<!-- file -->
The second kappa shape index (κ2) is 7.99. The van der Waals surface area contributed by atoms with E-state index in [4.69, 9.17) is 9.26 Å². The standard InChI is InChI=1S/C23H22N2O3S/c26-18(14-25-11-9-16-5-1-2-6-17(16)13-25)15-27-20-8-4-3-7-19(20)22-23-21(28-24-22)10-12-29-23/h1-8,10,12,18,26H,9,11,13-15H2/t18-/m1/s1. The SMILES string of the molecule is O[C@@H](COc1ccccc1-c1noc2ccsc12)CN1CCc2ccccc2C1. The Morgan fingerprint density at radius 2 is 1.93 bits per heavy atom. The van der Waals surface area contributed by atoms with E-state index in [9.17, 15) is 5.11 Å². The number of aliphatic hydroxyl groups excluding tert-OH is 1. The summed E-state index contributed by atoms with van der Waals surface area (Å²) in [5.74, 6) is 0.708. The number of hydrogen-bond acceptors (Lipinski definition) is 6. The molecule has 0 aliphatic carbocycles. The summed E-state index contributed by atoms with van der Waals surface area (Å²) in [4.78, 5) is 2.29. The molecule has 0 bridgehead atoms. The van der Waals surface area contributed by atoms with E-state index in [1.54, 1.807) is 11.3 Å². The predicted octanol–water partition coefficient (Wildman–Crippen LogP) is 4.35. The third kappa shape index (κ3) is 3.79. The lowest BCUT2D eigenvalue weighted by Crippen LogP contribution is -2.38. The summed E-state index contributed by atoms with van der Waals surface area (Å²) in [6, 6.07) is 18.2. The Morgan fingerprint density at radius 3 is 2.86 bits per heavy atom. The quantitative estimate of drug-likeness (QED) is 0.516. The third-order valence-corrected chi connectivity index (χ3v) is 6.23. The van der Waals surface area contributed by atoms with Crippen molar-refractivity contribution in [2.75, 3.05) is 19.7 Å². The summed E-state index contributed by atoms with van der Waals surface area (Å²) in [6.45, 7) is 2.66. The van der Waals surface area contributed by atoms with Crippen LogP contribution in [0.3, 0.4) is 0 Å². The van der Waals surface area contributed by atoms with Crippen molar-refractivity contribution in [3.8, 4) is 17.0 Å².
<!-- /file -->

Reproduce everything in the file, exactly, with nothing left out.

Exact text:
The second kappa shape index (κ2) is 7.99. The van der Waals surface area contributed by atoms with E-state index in [4.69, 9.17) is 9.26 Å². The standard InChI is InChI=1S/C23H22N2O3S/c26-18(14-25-11-9-16-5-1-2-6-17(16)13-25)15-27-20-8-4-3-7-19(20)22-23-21(28-24-22)10-12-29-23/h1-8,10,12,18,26H,9,11,13-15H2/t18-/m1/s1. The SMILES string of the molecule is O[C@@H](COc1ccccc1-c1noc2ccsc12)CN1CCc2ccccc2C1. The Morgan fingerprint density at radius 2 is 1.93 bits per heavy atom. The van der Waals surface area contributed by atoms with E-state index in [9.17, 15) is 5.11 Å². The number of aliphatic hydroxyl groups excluding tert-OH is 1. The summed E-state index contributed by atoms with van der Waals surface area (Å²) in [5.74, 6) is 0.708. The number of hydrogen-bond acceptors (Lipinski definition) is 6. The molecule has 0 aliphatic carbocycles. The summed E-state index contributed by atoms with van der Waals surface area (Å²) in [4.78, 5) is 2.29. The molecule has 0 bridgehead atoms. The van der Waals surface area contributed by atoms with E-state index in [1.54, 1.807) is 11.3 Å². The predicted octanol–water partition coefficient (Wildman–Crippen LogP) is 4.35. The third kappa shape index (κ3) is 3.79. The lowest BCUT2D eigenvalue weighted by Crippen LogP contribution is -2.38. The summed E-state index contributed by atoms with van der Waals surface area (Å²) in [6, 6.07) is 18.2. The Morgan fingerprint density at radius 3 is 2.86 bits per heavy atom. The quantitative estimate of drug-likeness (QED) is 0.516. The third-order valence-corrected chi connectivity index (χ3v) is 6.23. The van der Waals surface area contributed by atoms with Crippen molar-refractivity contribution in [2.75, 3.05) is 19.7 Å². The summed E-state index contributed by atoms with van der Waals surface area (Å²) in [6.45, 7) is 2.66. The van der Waals surface area contributed by atoms with Crippen LogP contribution in [0.3, 0.4) is 0 Å². The van der Waals surface area contributed by atoms with Crippen molar-refractivity contribution in [3.8, 4) is 17.0 Å².